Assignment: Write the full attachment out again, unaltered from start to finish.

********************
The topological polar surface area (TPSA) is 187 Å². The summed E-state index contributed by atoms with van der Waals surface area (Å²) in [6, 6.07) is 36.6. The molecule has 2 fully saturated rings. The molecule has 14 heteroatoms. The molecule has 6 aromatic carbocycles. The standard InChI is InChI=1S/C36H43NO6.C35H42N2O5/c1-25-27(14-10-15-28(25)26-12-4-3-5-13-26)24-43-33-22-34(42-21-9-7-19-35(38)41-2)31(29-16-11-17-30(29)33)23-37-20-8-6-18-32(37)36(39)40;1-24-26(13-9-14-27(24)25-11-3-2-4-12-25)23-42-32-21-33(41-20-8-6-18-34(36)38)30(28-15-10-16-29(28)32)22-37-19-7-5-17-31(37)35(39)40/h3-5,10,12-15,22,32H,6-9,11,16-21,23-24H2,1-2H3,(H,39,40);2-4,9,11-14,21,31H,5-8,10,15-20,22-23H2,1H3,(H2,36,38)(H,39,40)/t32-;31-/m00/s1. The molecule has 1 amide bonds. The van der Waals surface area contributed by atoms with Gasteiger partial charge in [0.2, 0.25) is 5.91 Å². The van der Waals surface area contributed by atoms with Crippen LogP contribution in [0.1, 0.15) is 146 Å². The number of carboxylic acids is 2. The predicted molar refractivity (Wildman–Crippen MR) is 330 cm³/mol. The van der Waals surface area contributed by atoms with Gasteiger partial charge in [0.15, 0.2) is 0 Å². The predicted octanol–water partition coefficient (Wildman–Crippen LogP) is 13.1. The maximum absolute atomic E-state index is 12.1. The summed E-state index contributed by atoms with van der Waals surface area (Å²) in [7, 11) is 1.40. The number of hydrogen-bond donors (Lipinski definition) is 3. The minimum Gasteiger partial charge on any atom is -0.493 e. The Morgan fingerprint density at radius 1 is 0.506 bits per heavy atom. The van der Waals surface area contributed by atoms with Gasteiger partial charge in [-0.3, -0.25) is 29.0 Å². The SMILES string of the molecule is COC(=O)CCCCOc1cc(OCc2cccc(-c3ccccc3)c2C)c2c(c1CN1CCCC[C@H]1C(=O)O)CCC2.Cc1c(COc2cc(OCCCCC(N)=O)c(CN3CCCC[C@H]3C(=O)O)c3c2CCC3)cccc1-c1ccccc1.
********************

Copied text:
The topological polar surface area (TPSA) is 187 Å². The summed E-state index contributed by atoms with van der Waals surface area (Å²) in [6, 6.07) is 36.6. The molecule has 2 fully saturated rings. The molecule has 14 heteroatoms. The molecule has 6 aromatic carbocycles. The standard InChI is InChI=1S/C36H43NO6.C35H42N2O5/c1-25-27(14-10-15-28(25)26-12-4-3-5-13-26)24-43-33-22-34(42-21-9-7-19-35(38)41-2)31(29-16-11-17-30(29)33)23-37-20-8-6-18-32(37)36(39)40;1-24-26(13-9-14-27(24)25-11-3-2-4-12-25)23-42-32-21-33(41-20-8-6-18-34(36)38)30(28-15-10-16-29(28)32)22-37-19-7-5-17-31(37)35(39)40/h3-5,10,12-15,22,32H,6-9,11,16-21,23-24H2,1-2H3,(H,39,40);2-4,9,11-14,21,31H,5-8,10,15-20,22-23H2,1H3,(H2,36,38)(H,39,40)/t32-;31-/m00/s1. The molecule has 1 amide bonds. The van der Waals surface area contributed by atoms with Gasteiger partial charge in [0.2, 0.25) is 5.91 Å². The van der Waals surface area contributed by atoms with Crippen LogP contribution in [0.1, 0.15) is 146 Å². The number of carboxylic acids is 2. The predicted molar refractivity (Wildman–Crippen MR) is 330 cm³/mol. The van der Waals surface area contributed by atoms with Gasteiger partial charge in [0.15, 0.2) is 0 Å². The predicted octanol–water partition coefficient (Wildman–Crippen LogP) is 13.1. The maximum absolute atomic E-state index is 12.1. The summed E-state index contributed by atoms with van der Waals surface area (Å²) in [7, 11) is 1.40. The number of hydrogen-bond donors (Lipinski definition) is 3. The minimum Gasteiger partial charge on any atom is -0.493 e. The Morgan fingerprint density at radius 1 is 0.506 bits per heavy atom. The van der Waals surface area contributed by atoms with Gasteiger partial charge in [-0.3, -0.25) is 29.0 Å². The SMILES string of the molecule is COC(=O)CCCCOc1cc(OCc2cccc(-c3ccccc3)c2C)c2c(c1CN1CCCC[C@H]1C(=O)O)CCC2.Cc1c(COc2cc(OCCCCC(N)=O)c(CN3CCCC[C@H]3C(=O)O)c3c2CCC3)cccc1-c1ccccc1.